First, though many countries pay lip service to the wonders of renewable energy sources, solar, wind, geothermal, and tidal remain a paltry 4.9% of global electricity production, according to the World Nuclear Association. (See figure.) The reason, Dr. Brook and his co-authors argue, is not because of societal intransigence but “the undeniably diffuse and intermittent nature of the energy sources themselves” as well as “technological immaturity.”
The “diffuse and intermittent nature of the energy sources” is particularly problematic because they relate to the laws of physics. For multiple reasons, it is difficult to provide sufficient electricity to a dense urban area using only renewable sources. Neither does the sun shine nor the wind blow all day long.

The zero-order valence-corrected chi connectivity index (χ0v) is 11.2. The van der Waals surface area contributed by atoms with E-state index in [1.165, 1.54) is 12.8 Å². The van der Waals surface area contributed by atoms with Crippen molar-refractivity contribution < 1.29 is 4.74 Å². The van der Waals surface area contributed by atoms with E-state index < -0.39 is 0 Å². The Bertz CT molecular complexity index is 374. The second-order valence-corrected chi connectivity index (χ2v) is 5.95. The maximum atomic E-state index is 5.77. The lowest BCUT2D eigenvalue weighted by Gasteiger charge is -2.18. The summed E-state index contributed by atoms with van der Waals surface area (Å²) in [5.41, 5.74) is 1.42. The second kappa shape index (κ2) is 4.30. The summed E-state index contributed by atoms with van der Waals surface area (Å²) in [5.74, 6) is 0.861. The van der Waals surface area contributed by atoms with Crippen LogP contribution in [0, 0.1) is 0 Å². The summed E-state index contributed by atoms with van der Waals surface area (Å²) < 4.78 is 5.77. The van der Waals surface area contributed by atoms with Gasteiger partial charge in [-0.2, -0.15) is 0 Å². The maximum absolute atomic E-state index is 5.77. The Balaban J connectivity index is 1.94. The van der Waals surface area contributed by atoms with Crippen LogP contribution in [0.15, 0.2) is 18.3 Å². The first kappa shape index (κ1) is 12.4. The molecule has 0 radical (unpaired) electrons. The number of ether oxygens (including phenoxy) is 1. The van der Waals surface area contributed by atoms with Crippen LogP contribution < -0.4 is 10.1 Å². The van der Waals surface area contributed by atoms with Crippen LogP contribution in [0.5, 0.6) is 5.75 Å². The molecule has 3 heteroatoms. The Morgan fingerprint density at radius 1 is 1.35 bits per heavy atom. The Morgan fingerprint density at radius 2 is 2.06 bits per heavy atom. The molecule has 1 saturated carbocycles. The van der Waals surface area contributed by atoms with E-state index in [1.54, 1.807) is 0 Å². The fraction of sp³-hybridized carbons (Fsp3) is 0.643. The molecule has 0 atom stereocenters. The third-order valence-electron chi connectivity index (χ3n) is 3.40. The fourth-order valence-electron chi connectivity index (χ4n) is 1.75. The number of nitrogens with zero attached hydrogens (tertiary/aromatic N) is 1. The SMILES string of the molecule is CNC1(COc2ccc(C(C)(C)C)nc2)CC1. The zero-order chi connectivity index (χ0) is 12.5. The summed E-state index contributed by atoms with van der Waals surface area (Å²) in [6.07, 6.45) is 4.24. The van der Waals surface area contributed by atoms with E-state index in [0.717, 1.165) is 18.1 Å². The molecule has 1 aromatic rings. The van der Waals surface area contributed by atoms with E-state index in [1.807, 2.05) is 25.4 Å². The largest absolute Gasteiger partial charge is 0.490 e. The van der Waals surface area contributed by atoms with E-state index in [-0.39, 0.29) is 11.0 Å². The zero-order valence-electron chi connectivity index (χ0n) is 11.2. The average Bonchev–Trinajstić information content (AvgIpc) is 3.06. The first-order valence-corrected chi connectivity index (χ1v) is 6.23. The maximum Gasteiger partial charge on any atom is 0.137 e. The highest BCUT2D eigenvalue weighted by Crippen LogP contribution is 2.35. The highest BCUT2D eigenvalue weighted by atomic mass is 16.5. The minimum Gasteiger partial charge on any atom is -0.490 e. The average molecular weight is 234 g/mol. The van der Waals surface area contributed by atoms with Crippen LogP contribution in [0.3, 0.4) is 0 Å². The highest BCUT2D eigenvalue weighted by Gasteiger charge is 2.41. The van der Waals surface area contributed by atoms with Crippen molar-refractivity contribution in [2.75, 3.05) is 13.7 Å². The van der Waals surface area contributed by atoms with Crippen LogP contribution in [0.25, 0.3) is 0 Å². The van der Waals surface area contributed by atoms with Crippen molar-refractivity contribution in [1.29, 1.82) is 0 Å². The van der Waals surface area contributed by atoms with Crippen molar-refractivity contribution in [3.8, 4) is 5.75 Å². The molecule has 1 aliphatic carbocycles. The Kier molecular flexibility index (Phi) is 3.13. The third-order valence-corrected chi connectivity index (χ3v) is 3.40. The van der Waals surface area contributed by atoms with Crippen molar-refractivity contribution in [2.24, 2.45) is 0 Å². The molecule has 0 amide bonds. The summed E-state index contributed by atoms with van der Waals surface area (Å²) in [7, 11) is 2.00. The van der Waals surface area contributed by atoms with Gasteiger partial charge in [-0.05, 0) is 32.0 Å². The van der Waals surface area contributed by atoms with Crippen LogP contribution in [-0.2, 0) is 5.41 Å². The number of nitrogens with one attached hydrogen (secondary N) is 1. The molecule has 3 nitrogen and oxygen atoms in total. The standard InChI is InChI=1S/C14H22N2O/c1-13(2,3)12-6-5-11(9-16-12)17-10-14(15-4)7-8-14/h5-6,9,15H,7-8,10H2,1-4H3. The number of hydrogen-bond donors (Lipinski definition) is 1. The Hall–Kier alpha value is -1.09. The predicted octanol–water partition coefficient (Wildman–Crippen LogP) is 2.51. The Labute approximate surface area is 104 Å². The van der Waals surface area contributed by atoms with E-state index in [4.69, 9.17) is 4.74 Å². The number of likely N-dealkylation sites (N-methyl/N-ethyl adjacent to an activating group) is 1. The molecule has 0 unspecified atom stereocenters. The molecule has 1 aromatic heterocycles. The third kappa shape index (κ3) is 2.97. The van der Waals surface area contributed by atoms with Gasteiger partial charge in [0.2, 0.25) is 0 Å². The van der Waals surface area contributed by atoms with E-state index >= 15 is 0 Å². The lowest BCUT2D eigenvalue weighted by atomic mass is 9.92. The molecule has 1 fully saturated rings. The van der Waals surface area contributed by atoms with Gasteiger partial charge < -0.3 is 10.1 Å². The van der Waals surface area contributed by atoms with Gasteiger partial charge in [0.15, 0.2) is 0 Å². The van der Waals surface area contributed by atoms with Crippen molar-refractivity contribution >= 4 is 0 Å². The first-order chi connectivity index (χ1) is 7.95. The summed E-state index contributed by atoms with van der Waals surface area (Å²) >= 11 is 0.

So wind and solar are too ‘diffuse’ and unreliable to base an energy economy on, second the energy model ‘alternate’ sources use doesn’t address the growing need and use of energy in developing countries.
Third, nuclear technology has advanced to such an extent that the three biggest safety concerns (namely, radioactive waste, weapons proliferation, and accidents) have been largely solved. Dr. Brook is so bullish on one type of nuclear technology, called Integral Fast Reactors (IFRs), that he claims it “has been proven capable of eventually providing not just a slice of the energy pie but the whole pie.
The IFR’s actually ‘eat’ radioactive waste that already exists, this converts a problem (the stored reactor waste around the world) to an asset. Produce more energy from fuel that is already dug up, and stored in a known location.